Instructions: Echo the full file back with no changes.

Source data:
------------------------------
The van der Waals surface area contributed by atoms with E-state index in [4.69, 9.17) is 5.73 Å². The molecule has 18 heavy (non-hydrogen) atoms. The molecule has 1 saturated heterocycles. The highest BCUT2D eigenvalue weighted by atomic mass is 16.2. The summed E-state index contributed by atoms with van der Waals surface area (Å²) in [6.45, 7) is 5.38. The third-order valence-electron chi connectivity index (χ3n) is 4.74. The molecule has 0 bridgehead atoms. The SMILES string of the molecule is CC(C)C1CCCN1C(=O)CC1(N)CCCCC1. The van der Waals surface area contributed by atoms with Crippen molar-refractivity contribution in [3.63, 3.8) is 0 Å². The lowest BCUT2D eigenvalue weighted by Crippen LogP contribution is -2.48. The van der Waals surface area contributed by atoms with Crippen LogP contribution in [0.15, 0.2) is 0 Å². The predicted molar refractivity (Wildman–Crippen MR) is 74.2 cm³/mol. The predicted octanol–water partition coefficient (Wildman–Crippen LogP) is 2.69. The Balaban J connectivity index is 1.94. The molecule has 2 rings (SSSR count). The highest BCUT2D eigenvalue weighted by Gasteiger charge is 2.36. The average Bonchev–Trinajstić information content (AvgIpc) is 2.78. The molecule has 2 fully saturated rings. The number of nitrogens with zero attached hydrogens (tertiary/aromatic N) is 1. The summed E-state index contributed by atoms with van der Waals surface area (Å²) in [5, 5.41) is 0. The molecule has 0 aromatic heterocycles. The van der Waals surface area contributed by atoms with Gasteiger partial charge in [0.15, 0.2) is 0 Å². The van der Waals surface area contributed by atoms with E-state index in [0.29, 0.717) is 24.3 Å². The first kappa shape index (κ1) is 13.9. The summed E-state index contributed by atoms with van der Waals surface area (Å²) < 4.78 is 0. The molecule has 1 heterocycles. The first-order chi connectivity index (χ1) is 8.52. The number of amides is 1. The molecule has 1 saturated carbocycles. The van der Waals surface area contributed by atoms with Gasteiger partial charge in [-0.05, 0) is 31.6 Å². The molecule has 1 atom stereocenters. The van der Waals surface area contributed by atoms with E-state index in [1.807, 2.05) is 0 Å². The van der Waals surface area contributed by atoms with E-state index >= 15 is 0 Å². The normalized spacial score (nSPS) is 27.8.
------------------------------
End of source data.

The van der Waals surface area contributed by atoms with E-state index in [4.69, 9.17) is 5.73 Å². The molecule has 18 heavy (non-hydrogen) atoms. The molecule has 1 saturated heterocycles. The highest BCUT2D eigenvalue weighted by atomic mass is 16.2. The summed E-state index contributed by atoms with van der Waals surface area (Å²) in [6.45, 7) is 5.38. The third-order valence-electron chi connectivity index (χ3n) is 4.74. The molecule has 0 bridgehead atoms. The SMILES string of the molecule is CC(C)C1CCCN1C(=O)CC1(N)CCCCC1. The van der Waals surface area contributed by atoms with Crippen molar-refractivity contribution in [3.63, 3.8) is 0 Å². The lowest BCUT2D eigenvalue weighted by Crippen LogP contribution is -2.48. The van der Waals surface area contributed by atoms with Crippen LogP contribution in [0.15, 0.2) is 0 Å². The predicted molar refractivity (Wildman–Crippen MR) is 74.2 cm³/mol. The predicted octanol–water partition coefficient (Wildman–Crippen LogP) is 2.69. The Balaban J connectivity index is 1.94. The molecule has 2 rings (SSSR count). The highest BCUT2D eigenvalue weighted by Gasteiger charge is 2.36. The average Bonchev–Trinajstić information content (AvgIpc) is 2.78. The molecule has 2 fully saturated rings. The number of nitrogens with zero attached hydrogens (tertiary/aromatic N) is 1. The summed E-state index contributed by atoms with van der Waals surface area (Å²) in [5, 5.41) is 0. The molecule has 0 aromatic heterocycles. The van der Waals surface area contributed by atoms with Gasteiger partial charge in [0.15, 0.2) is 0 Å². The van der Waals surface area contributed by atoms with E-state index in [0.29, 0.717) is 24.3 Å². The first kappa shape index (κ1) is 13.9. The summed E-state index contributed by atoms with van der Waals surface area (Å²) < 4.78 is 0. The molecule has 1 heterocycles. The first-order chi connectivity index (χ1) is 8.52. The number of amides is 1. The molecule has 1 saturated carbocycles. The van der Waals surface area contributed by atoms with Gasteiger partial charge in [-0.05, 0) is 31.6 Å². The molecule has 1 atom stereocenters. The van der Waals surface area contributed by atoms with E-state index in [1.807, 2.05) is 0 Å². The van der Waals surface area contributed by atoms with E-state index >= 15 is 0 Å². The normalized spacial score (nSPS) is 27.8.